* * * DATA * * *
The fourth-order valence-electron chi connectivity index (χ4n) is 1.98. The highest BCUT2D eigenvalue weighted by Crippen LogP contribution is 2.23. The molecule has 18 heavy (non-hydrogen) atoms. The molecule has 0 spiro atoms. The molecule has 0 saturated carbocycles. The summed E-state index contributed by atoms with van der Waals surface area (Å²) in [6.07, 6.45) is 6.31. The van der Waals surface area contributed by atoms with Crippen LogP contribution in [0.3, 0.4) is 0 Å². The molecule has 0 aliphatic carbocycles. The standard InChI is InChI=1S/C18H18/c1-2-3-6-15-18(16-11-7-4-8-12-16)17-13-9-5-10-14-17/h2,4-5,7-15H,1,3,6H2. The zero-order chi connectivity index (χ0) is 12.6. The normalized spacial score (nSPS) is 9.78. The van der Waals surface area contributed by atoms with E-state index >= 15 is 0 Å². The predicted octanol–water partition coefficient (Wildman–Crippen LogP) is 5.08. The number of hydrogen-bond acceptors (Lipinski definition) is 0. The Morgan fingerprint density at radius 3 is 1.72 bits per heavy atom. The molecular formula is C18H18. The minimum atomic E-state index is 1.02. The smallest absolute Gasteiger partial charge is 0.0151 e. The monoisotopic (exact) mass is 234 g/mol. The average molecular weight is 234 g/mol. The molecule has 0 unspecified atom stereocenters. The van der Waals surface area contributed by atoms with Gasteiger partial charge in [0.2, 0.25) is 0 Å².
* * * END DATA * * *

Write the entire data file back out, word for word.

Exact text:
The fourth-order valence-electron chi connectivity index (χ4n) is 1.98. The highest BCUT2D eigenvalue weighted by Crippen LogP contribution is 2.23. The molecule has 18 heavy (non-hydrogen) atoms. The molecule has 0 spiro atoms. The molecule has 0 saturated carbocycles. The summed E-state index contributed by atoms with van der Waals surface area (Å²) in [6.07, 6.45) is 6.31. The van der Waals surface area contributed by atoms with Crippen LogP contribution in [0.3, 0.4) is 0 Å². The molecule has 0 aliphatic carbocycles. The standard InChI is InChI=1S/C18H18/c1-2-3-6-15-18(16-11-7-4-8-12-16)17-13-9-5-10-14-17/h2,4-5,7-15H,1,3,6H2. The zero-order chi connectivity index (χ0) is 12.6. The normalized spacial score (nSPS) is 9.78. The van der Waals surface area contributed by atoms with E-state index >= 15 is 0 Å². The predicted octanol–water partition coefficient (Wildman–Crippen LogP) is 5.08. The number of hydrogen-bond acceptors (Lipinski definition) is 0. The Morgan fingerprint density at radius 3 is 1.72 bits per heavy atom. The molecular formula is C18H18. The minimum atomic E-state index is 1.02. The smallest absolute Gasteiger partial charge is 0.0151 e. The monoisotopic (exact) mass is 234 g/mol. The average molecular weight is 234 g/mol. The molecule has 0 unspecified atom stereocenters. The van der Waals surface area contributed by atoms with Gasteiger partial charge in [0.2, 0.25) is 0 Å².